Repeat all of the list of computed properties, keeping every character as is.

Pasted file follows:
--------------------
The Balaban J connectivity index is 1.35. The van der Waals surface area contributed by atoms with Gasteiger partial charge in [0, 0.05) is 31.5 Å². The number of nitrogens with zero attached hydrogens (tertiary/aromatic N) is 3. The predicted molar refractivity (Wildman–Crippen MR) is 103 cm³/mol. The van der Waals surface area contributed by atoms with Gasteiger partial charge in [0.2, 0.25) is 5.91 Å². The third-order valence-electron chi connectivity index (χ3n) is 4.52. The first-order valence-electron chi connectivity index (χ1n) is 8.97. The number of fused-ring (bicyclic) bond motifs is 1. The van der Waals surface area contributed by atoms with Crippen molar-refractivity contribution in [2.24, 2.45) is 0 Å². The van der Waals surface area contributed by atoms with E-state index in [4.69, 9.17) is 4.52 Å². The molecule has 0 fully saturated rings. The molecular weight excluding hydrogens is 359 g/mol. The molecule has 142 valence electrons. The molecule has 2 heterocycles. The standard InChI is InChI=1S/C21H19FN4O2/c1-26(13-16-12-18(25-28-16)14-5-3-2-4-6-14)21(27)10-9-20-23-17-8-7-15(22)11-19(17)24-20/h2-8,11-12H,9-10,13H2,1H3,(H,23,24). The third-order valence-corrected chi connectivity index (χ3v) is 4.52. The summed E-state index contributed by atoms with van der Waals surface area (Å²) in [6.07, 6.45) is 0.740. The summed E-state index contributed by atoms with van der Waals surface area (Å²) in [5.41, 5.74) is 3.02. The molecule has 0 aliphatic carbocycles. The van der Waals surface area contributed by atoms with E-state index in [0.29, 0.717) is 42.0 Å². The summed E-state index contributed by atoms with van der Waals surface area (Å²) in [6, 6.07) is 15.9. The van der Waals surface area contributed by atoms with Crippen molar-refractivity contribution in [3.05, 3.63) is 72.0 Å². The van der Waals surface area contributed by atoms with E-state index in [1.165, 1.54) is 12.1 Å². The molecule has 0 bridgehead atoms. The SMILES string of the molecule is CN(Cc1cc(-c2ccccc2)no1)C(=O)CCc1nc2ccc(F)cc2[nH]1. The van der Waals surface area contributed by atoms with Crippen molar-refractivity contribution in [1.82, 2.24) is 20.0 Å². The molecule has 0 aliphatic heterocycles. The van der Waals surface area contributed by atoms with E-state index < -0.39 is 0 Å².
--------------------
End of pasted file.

The Balaban J connectivity index is 1.35. The van der Waals surface area contributed by atoms with Gasteiger partial charge in [0, 0.05) is 31.5 Å². The number of nitrogens with zero attached hydrogens (tertiary/aromatic N) is 3. The predicted molar refractivity (Wildman–Crippen MR) is 103 cm³/mol. The van der Waals surface area contributed by atoms with Gasteiger partial charge in [0.2, 0.25) is 5.91 Å². The third-order valence-electron chi connectivity index (χ3n) is 4.52. The first-order valence-electron chi connectivity index (χ1n) is 8.97. The number of fused-ring (bicyclic) bond motifs is 1. The van der Waals surface area contributed by atoms with Crippen molar-refractivity contribution in [2.24, 2.45) is 0 Å². The van der Waals surface area contributed by atoms with E-state index in [4.69, 9.17) is 4.52 Å². The molecule has 0 fully saturated rings. The molecular weight excluding hydrogens is 359 g/mol. The molecule has 142 valence electrons. The molecule has 2 heterocycles. The standard InChI is InChI=1S/C21H19FN4O2/c1-26(13-16-12-18(25-28-16)14-5-3-2-4-6-14)21(27)10-9-20-23-17-8-7-15(22)11-19(17)24-20/h2-8,11-12H,9-10,13H2,1H3,(H,23,24). The third-order valence-corrected chi connectivity index (χ3v) is 4.52. The summed E-state index contributed by atoms with van der Waals surface area (Å²) in [6.07, 6.45) is 0.740. The summed E-state index contributed by atoms with van der Waals surface area (Å²) in [5.41, 5.74) is 3.02. The molecule has 0 aliphatic carbocycles. The van der Waals surface area contributed by atoms with E-state index in [0.29, 0.717) is 42.0 Å². The summed E-state index contributed by atoms with van der Waals surface area (Å²) in [6, 6.07) is 15.9. The van der Waals surface area contributed by atoms with Crippen molar-refractivity contribution in [3.05, 3.63) is 72.0 Å². The van der Waals surface area contributed by atoms with E-state index in [1.165, 1.54) is 12.1 Å². The molecule has 0 bridgehead atoms. The SMILES string of the molecule is CN(Cc1cc(-c2ccccc2)no1)C(=O)CCc1nc2ccc(F)cc2[nH]1. The van der Waals surface area contributed by atoms with Crippen molar-refractivity contribution in [1.82, 2.24) is 20.0 Å². The molecule has 0 aliphatic heterocycles. The van der Waals surface area contributed by atoms with E-state index < -0.39 is 0 Å².